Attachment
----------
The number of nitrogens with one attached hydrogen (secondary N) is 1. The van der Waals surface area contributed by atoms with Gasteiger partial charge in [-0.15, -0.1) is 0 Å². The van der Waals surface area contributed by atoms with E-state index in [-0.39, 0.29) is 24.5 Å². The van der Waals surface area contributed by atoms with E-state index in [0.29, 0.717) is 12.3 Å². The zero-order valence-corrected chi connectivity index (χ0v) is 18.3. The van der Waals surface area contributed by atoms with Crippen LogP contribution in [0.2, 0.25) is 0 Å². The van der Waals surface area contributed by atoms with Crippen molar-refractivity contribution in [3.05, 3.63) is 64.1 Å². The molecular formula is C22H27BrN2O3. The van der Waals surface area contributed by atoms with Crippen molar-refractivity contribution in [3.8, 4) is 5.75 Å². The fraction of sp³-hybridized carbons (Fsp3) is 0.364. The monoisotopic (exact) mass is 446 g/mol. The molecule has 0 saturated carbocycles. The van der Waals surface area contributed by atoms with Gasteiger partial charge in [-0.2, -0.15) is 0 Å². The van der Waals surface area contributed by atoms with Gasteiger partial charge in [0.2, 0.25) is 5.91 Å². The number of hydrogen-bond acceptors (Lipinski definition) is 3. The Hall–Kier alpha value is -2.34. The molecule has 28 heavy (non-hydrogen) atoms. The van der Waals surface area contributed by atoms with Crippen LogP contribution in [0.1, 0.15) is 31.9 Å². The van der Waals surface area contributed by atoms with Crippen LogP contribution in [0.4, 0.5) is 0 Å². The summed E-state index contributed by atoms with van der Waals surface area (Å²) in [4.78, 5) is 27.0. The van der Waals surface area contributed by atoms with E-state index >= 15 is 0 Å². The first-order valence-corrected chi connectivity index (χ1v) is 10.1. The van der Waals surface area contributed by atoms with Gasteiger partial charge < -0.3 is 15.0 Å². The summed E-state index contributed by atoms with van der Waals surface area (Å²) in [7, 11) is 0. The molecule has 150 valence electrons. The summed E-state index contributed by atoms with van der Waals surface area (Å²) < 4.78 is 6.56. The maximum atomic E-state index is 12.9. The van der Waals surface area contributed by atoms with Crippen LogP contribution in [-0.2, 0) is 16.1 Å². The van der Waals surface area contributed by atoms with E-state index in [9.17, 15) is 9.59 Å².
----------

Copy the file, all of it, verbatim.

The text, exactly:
The number of nitrogens with one attached hydrogen (secondary N) is 1. The van der Waals surface area contributed by atoms with Gasteiger partial charge in [-0.15, -0.1) is 0 Å². The van der Waals surface area contributed by atoms with E-state index in [-0.39, 0.29) is 24.5 Å². The van der Waals surface area contributed by atoms with E-state index in [0.29, 0.717) is 12.3 Å². The zero-order valence-corrected chi connectivity index (χ0v) is 18.3. The van der Waals surface area contributed by atoms with Crippen LogP contribution in [0.2, 0.25) is 0 Å². The van der Waals surface area contributed by atoms with Crippen molar-refractivity contribution in [3.05, 3.63) is 64.1 Å². The molecular formula is C22H27BrN2O3. The van der Waals surface area contributed by atoms with Crippen molar-refractivity contribution in [3.8, 4) is 5.75 Å². The fraction of sp³-hybridized carbons (Fsp3) is 0.364. The monoisotopic (exact) mass is 446 g/mol. The molecule has 0 saturated carbocycles. The van der Waals surface area contributed by atoms with Gasteiger partial charge in [-0.2, -0.15) is 0 Å². The van der Waals surface area contributed by atoms with Gasteiger partial charge in [0.2, 0.25) is 5.91 Å². The number of hydrogen-bond acceptors (Lipinski definition) is 3. The Hall–Kier alpha value is -2.34. The molecule has 28 heavy (non-hydrogen) atoms. The van der Waals surface area contributed by atoms with Crippen LogP contribution in [0.1, 0.15) is 31.9 Å². The van der Waals surface area contributed by atoms with Crippen LogP contribution in [0.4, 0.5) is 0 Å². The summed E-state index contributed by atoms with van der Waals surface area (Å²) in [4.78, 5) is 27.0. The van der Waals surface area contributed by atoms with E-state index >= 15 is 0 Å². The first-order valence-corrected chi connectivity index (χ1v) is 10.1. The van der Waals surface area contributed by atoms with Gasteiger partial charge < -0.3 is 15.0 Å². The summed E-state index contributed by atoms with van der Waals surface area (Å²) in [7, 11) is 0. The molecule has 150 valence electrons. The summed E-state index contributed by atoms with van der Waals surface area (Å²) < 4.78 is 6.56. The maximum atomic E-state index is 12.9. The van der Waals surface area contributed by atoms with Crippen LogP contribution in [-0.2, 0) is 16.1 Å². The van der Waals surface area contributed by atoms with E-state index in [9.17, 15) is 9.59 Å².